World TeamTennis brings unique twist to sport

Fred & Susan Mullane/Camerawork USA

Irina Falconi is a roster player for the Boston Lobsters and an example of the league's dedication to developing young talent.

When World TeamTennis inked a deal with Domino's Pizza in 1985, the sponsorship did more than provide an influx of cash. It also helped secure the loyalty of two young girls from Southern California.

As Venus and Serena Williams jokingly tell the story, they were lured to a World TeamTennis clinic by the free pizza, then stayed for the tennis lesson. The event, featuring former WTT commissioner Billie Jean King and held in the Los Angeles area, made an indelible impression on the sisters. Ever since they burst onto the international stage in the late '90s, they've carved out space in their busy calendars to play certain matches in WTT's brief summer schedule.

The story of Venus and Serena's relationship with World TeamTennis illustrates just one of the league's many focuses: making tennis accessible to everyone. WTT was founded in 1973 by a group including King's husband at the time, Larry. After it suspended operations in 1978, it was resuscitated by Billie Jean King in 1981. She served as commissioner until 2001, passing that title to Ilana Kloss, and still is majority owner of the league -- a pursuit that reflects her life philosophy.

"World TeamTennis is totally how Billie Jean wants the world to look," Kloss said. "Men and women, girls and boys, competing on a team with equal contribution. You're seeing gender equality on display."

A WTT match includes five sets: one each for men's singles, women's singles, men's doubles, women's doubles and mixed doubles. The scoring is cumulative, so each team is working together toward a common goal -- unheard of in the traditionally cutthroat world of top-level tennis. But beyond just the gender equality King has become famous for championing, the league helps promote other things, too. It brings world-class tennis to communities without access to it and creates a fan-friendly atmosphere in a sport known for its stuffiness.

"The amount of rowdiness, it's a much more interactive feel," said Irina Falconi, who has been ranked as high as No. 73 in the world in women's singles and will play this season for the Boston Lobsters. "For example, at Wimbledon, you never see anyone going crazy after a point or yelling, but in a World TeamTennis match, you have everything happening out there, even throughout the point. There's music playing, and after a really great point, you have an emcee. It's a lot more dynamic."

Falconi is an example of the league's ability to discover young talent and give those players a platform on which to improve. Each team has a handful of "roster" players who participate in each match, such as Falconi with the Lobsters. But teams also must be flexible for those occasions when the big-name players -- Serena and Venus or Andre Agassi and John McEnroe -- drop in for a match or two throughout the season.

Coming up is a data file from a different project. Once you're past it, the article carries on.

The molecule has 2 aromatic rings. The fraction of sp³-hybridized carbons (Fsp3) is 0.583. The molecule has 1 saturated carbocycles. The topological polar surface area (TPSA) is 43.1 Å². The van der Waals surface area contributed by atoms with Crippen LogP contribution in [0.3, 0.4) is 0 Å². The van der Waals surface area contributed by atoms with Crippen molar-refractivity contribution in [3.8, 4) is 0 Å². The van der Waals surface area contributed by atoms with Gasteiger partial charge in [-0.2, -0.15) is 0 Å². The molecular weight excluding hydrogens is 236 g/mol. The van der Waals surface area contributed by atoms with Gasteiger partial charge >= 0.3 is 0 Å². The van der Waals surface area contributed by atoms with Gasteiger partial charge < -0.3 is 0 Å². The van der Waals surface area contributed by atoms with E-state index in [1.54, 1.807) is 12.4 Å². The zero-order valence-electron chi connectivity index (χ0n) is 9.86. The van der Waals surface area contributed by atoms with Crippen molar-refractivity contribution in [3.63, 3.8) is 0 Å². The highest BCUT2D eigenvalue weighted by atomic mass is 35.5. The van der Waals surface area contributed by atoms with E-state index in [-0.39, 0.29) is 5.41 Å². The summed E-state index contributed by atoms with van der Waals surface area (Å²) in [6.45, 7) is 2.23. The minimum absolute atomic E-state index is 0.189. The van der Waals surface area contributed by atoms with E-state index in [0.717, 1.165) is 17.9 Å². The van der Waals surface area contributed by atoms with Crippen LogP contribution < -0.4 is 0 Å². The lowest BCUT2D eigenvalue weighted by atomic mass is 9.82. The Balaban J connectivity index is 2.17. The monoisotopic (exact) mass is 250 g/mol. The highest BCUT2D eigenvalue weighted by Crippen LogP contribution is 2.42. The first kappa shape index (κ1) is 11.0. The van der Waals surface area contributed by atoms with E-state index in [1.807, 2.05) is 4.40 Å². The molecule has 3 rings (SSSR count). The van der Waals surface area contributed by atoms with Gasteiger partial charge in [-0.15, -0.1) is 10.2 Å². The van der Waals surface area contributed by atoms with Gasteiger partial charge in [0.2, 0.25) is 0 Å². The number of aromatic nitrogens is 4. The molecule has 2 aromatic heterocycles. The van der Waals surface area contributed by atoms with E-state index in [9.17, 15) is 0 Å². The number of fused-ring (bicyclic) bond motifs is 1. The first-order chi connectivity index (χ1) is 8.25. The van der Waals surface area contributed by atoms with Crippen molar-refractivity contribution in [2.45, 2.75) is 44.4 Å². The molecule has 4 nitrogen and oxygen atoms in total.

Some of the league's former roster players, notably Andy Roddick and Caroline Wozniacki, have since evolved into major stars. In that way, WTT is a little like minor league baseball, providing easy and affordable access to future headliners as they're blossoming.

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Serena Williams makes time to play in WTT matches each summer and has suited up for the Washington Kastles for each of the past four seasons.

Last season, when a pregnant Lindsay Davenport pulled out of a WTT match at the last minute, league officials reached out to former USC star Maria Sanchez, who immediately got into her car and played that night's match in Orange County. Sanchez then played half of the WTT season and did well enough to catch the eye of tennis legend Chris Evert. Now, Sanchez is training part time at Evert's academy in Boca Raton, Fla.

"It's always helpful to have marquee players because they bring the fans and sponsors," Kloss said. "But at the end of the day, it's the roster players who the fans fall in love with and who keep the fans coming back match after match."

WTT's setup, which includes a packed schedule from July 9-28, guarantees players a certain number of matches in a sport in which early elimination from a regular tournament can mean a lot of competitive downtime. Players also are drawn to the team environment and to building friendships with players they might end up going out to dinner with when playing Wimbledon or the French Open.

"The tour is very single-minded in a way," Falconi said. "The team atmosphere of the WTT makes it that much more fun. It gets you out of the tour mode."

More than anything, WTT is the passion of King, and many of the top players who dedicate their time to WTT matches or clinics do so because they are indebted to all she has done for the game. As Falconi puts it: "Do I think of Billie Jean King when I think of World TeamTennis? Oh my god, yes."

The players who participate also tend to share King's view.

"We're all about access," Kloss said. "For young kids, for fans who don't get to see this kind of tennis. World TeamTennis represents co-ed competition. And we have a place in the sports landscape because tennis doesn't have many team events. As a team sport, it could really grow in America."

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